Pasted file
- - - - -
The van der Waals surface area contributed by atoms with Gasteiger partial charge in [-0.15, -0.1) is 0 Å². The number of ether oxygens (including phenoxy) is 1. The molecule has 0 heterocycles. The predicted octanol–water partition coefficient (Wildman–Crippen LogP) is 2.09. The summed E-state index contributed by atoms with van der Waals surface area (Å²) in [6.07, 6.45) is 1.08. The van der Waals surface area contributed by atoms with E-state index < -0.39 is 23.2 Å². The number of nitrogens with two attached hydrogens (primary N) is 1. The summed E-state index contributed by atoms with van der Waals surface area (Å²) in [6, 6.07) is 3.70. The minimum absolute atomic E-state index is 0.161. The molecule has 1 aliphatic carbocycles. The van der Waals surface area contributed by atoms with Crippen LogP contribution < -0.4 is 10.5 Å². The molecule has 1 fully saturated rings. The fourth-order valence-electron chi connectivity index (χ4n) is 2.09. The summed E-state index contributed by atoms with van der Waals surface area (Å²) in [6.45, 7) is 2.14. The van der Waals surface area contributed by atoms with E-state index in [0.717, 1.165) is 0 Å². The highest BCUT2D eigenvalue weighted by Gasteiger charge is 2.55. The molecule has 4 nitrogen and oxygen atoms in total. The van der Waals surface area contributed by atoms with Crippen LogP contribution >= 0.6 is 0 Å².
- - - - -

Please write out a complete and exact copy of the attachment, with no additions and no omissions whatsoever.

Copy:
The van der Waals surface area contributed by atoms with Gasteiger partial charge in [-0.15, -0.1) is 0 Å². The number of ether oxygens (including phenoxy) is 1. The molecule has 0 heterocycles. The predicted octanol–water partition coefficient (Wildman–Crippen LogP) is 2.09. The summed E-state index contributed by atoms with van der Waals surface area (Å²) in [6.07, 6.45) is 1.08. The van der Waals surface area contributed by atoms with E-state index < -0.39 is 23.2 Å². The number of nitrogens with two attached hydrogens (primary N) is 1. The summed E-state index contributed by atoms with van der Waals surface area (Å²) in [6, 6.07) is 3.70. The minimum absolute atomic E-state index is 0.161. The molecule has 1 aliphatic carbocycles. The van der Waals surface area contributed by atoms with Crippen LogP contribution < -0.4 is 10.5 Å². The molecule has 1 fully saturated rings. The fourth-order valence-electron chi connectivity index (χ4n) is 2.09. The summed E-state index contributed by atoms with van der Waals surface area (Å²) in [6.45, 7) is 2.14. The van der Waals surface area contributed by atoms with E-state index in [0.717, 1.165) is 0 Å². The highest BCUT2D eigenvalue weighted by Gasteiger charge is 2.55. The molecule has 4 nitrogen and oxygen atoms in total. The van der Waals surface area contributed by atoms with Crippen LogP contribution >= 0.6 is 0 Å².